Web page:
2000, Number 3
Vet Mex 2000; 31 (3)
In vitro antibacterial activity and bioavailability of various commercial preparations of benzylpenicillin-G, alone or combined with dihydrostreptomycin sulphate
Ocampo L, Páez D, Sumano H, Auró A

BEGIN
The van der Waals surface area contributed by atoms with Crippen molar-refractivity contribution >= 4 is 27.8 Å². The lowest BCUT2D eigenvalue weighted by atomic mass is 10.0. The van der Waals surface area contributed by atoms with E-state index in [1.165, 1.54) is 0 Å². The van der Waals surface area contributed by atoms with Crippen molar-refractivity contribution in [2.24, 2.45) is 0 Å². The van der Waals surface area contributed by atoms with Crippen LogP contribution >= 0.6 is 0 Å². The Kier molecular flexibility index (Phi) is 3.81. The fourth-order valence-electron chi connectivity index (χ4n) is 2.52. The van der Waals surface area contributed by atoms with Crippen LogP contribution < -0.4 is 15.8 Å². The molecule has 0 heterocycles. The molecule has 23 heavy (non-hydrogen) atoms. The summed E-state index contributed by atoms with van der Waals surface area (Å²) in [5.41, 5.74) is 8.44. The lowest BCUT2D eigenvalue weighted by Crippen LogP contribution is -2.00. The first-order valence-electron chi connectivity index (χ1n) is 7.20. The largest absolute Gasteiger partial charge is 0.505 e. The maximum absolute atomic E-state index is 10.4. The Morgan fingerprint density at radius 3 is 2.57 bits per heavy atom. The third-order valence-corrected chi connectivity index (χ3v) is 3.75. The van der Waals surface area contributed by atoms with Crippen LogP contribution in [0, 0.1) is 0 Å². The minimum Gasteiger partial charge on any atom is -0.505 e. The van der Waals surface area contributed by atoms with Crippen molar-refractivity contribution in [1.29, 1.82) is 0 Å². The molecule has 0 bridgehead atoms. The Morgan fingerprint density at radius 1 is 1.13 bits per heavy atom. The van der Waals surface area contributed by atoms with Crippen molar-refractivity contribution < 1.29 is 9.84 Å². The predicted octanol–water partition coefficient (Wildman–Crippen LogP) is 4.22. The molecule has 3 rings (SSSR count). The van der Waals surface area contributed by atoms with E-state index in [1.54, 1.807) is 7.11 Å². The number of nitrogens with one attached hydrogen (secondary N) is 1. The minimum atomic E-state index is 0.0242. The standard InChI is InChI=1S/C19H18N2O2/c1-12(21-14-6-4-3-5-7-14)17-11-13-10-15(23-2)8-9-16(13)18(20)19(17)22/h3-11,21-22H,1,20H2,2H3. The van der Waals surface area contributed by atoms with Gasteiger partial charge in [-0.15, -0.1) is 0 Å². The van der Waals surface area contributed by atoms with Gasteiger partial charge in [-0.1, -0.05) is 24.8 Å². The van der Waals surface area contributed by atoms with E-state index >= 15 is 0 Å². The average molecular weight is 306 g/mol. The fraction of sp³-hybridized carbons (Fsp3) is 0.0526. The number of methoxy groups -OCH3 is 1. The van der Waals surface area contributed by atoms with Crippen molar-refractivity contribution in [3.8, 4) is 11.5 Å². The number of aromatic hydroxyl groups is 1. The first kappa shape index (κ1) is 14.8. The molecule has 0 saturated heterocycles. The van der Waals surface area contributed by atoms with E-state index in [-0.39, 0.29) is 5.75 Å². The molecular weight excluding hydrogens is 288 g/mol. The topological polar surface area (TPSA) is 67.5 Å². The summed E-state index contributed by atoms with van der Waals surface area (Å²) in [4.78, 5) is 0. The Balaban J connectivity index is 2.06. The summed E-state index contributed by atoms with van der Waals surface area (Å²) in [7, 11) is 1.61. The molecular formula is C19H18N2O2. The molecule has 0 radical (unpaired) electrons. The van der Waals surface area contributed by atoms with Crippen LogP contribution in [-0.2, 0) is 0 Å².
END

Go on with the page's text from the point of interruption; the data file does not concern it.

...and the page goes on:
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ABSTRACTProducers of benzylpenicillin-G (BP-G) seek competitiveness not only through the actual cost/IU of activity, but also by modifying traditional powder preparations, i.e., as pre-suspended-stable suspensions. Considering the lack of stability of b-lactam antibacterials when suspended, and the different types and proportions of BP-G salts present in a given preparation, noticeable alterations in the in vitro activity and bioavailability could occur. To test these hypotheses, 3 powder preparations of BP-G, and 3 identically formulated preparations of pre-suspended BP-G, as well as a procaine-BP-G powder preparation were evaluated to determine their minimal inhibitory concentrations in various bacteria. Bioavailability was also assessed using an agar plate diffusion test to estimate the antibacterial-concentration activity (ACA) of the preparations, maximum plasma ACA (Cpmáx), and time to Cpmáx (tmáx), after one bolus IM dose. Results show that powder preparations of BP-G had greater in vitro potency than pre-suspended preparations of this antibacterial. Potency of powder preparations were at least two fold greater than the pre-suspended ones. Cpmáx values were greater when procaine BP-G was used, and minimum with the preparations containing benzathine BP-G. Preparations containing dihydrostreptomycin sulphate showed greater ACA than dihydrostreptomycin-free preparations; however, differences were not statistically significant (P › 0.05). This information may be of value to clinicians in particular when efficacy of BP-G against a given disease is borderline. These results question the concept of adding dihydrostreptomycin to BP-G preparations, and ponder procaine BP-G as the penicillin of choice for cattle.